However, it’s not only football where immigrants are prominent and excelled. They have also done well in music (nearly every serious sungura musician in Zimbabwe, for instance, Alick Macheso, Nicholas Zacharia or Sulumani Chimbetu, is of Malawian origin), business and politics. That is why even some chief rulers of this country are descendants of immigrants. It’s a shame most businessmen and politicians are not proud of their roots — at least in public — compared to musicians and ordinary people who celebrate their ancestries, backgrounds and cultures.
The history of labour immigrants in the region dates back to the 19th Century mainly following the development of the sugar plantations of Natal region in South Africa, the discovery of diamonds at Kimberley in 1870 and gold on the Witwatersrand in 1886, as well as the growth of agriculture in the country.
In this regional migration matrix, Zimbabwe received immigrants and also sent out some, while it was also a transit zone. During the colonial era, the labour shortfall in Zimbabwe and South Africa was mainly bridged by recruiting workers from Malawi, Zambia and Mozambique. Rhodesian mine and farm-owners preferred migrant labour compared to locals.
Regional migrant labour dominated the Rhodesian economy mainly after 1923, although between 1903 and 1933, a government agency, the Rhodesia Native Labour Bureau, recruited foreign labour and supplied an average of 13 000 workers to employers each year.
According to a research done by Alois Mlambo, by 1912, there were 10 000 Malawian workers in Zimbabwe, accounting for 35% of the country’s entire African mine labour force of 48 000.
The colonial state assisted employers to secure labour by concluding agreements with Mozambique, Zambia and Malawi.
These included the Tete Agreement of 1913 with Mozambique and the Tripartite Labour Agreement of 1937 with Malawi and Zambia. Malawian labour migration was boosted by the introduction of a free transport service for migrant workers in 1927.
This, combined with prior movements triggered by the Mfecane upheavals during Zulu King Shaka’s reign in the 19th Century and some other waves of migration decades and even centuries before that, made Zimbabwe what is it today.
Mfecane — which means times of trouble in Nguni languages — triggered migration northwards from South Africa across Lesotho, Swaziland, Botswana, Mozambique, Zimbabwe, Zambia and Malawi, all the way to Tanzania.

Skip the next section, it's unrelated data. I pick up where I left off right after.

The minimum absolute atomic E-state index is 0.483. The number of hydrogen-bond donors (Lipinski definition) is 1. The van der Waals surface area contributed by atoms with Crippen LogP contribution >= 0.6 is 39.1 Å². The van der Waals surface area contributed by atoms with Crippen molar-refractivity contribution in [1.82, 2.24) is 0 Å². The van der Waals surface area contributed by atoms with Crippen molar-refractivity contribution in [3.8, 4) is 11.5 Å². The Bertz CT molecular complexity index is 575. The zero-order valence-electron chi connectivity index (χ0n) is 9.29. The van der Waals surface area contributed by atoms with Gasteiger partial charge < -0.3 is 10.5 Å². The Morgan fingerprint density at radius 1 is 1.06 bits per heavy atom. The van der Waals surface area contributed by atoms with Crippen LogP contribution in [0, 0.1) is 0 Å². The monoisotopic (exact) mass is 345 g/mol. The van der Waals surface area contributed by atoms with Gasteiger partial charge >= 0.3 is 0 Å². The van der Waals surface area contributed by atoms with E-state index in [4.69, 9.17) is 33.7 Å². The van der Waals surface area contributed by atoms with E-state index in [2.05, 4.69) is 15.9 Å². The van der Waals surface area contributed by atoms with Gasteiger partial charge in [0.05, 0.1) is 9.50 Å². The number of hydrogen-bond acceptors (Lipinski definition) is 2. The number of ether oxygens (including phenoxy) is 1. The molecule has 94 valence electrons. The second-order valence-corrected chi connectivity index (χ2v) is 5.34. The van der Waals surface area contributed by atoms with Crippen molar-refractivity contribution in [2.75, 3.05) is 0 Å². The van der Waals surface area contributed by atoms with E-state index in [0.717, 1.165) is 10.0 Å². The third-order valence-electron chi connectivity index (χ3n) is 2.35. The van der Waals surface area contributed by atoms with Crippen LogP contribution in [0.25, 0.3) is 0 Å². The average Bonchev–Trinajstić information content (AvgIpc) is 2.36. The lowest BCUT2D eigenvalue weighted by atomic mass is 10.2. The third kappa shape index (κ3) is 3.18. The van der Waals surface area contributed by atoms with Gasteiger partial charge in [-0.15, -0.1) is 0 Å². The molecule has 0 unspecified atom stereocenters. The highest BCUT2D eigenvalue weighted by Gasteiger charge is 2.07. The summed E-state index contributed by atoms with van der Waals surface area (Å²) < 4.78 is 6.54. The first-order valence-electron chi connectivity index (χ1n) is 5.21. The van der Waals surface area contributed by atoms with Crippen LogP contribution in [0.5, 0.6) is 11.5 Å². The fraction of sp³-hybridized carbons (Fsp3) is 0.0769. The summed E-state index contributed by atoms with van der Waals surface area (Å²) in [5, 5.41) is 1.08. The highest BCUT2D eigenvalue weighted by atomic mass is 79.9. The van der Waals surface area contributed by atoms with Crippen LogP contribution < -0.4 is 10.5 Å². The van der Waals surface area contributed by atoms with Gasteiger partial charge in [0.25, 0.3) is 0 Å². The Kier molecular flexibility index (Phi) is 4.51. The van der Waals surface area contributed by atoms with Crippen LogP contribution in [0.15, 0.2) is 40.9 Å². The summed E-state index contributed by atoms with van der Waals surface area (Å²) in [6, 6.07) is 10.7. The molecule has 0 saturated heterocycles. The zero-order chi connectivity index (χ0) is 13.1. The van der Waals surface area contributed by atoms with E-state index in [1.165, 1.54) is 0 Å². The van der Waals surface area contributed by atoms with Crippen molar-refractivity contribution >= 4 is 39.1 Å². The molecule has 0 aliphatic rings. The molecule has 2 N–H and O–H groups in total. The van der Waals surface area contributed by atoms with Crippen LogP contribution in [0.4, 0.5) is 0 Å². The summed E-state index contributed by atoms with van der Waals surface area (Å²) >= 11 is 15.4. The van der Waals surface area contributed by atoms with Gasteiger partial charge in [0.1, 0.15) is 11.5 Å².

That is why Zimbabwe is a melting pot and a diverse country, and for that reason we must all be proud of our history and roots. There is no need for people to hide where they come and try to suppress others from expressing themselves and showing pride in their history, languages and cultures.
History tells us dictators of foreign origins usually want to divide people along race, ethnic and tribal lines — the divide-and-rule strategy — to perpetuate their reign. Sadly, people sometimes buy into such a cheap propaganda model and fall into the trap to become willing tools or instruments of identity and hate politics, while only helping the dictator and his or her cronies to remain in power.
But then dictators often target immigrants — they blame “outsiders” or foreign forces — when they fail and become unpopular. Zimbabwe’s recent history and experience shows this. People have been described as “totemless” and have had their homes bulldozed down through a scorched-earth policy in an act of crude political retribution.
Some Zimbabweans of with immigrant roots were in the past decade disenfranchised and denied the right to vote.
Farmer workers from around the region were displaced and thrown into the streets or bushes. Some had their IDs and passports seized or were denied renewals of travel documents. There are many examples of such ethnic discrimination and xenophobic tendencies in this country.
Yet some voters with that background continue supporting purveyors of this poisonous ethnic politics for self-interest even if they are also victims of the same.
Instead of demonising descendants of immigrants — ironically by some in power with similar backgrounds even if they want to hide that from the public — we must preach unity and build a multi-cultural democratic nation. Cultural diversity, pluralism and freedom are critical to building a progressive country. But Zimbabwe is still largely a federation of tribes in many respects despite decades and even centuries of integration, thanks to unscrupulous politicians and their gullible supporters. Ethnic balkanisation and institutionalised marginalisation of other groups is still very rife.
Descendants of immigrants are Zimbabweans like any other citizens here. They contributed a lot to this country and no one should be allowed to express a condescending or supremacist attitude towards them. Even the whole Zimbabwean nation-building project should be overhauled to discard the colonial-like mentality and primitive mindset that some people and their histories, cultures and languages are more important than others. There is no such thing in a reasonably democratic and civilised country, especially in a globalising world where national boundaries are shrinking and becoming increasingly less important in defining one’s identity, culture and socialisation, as well as situation in life.
Mabhena is Manala Holdings CEO. He usually contributes to different media platforms on political economy and nation-building issues.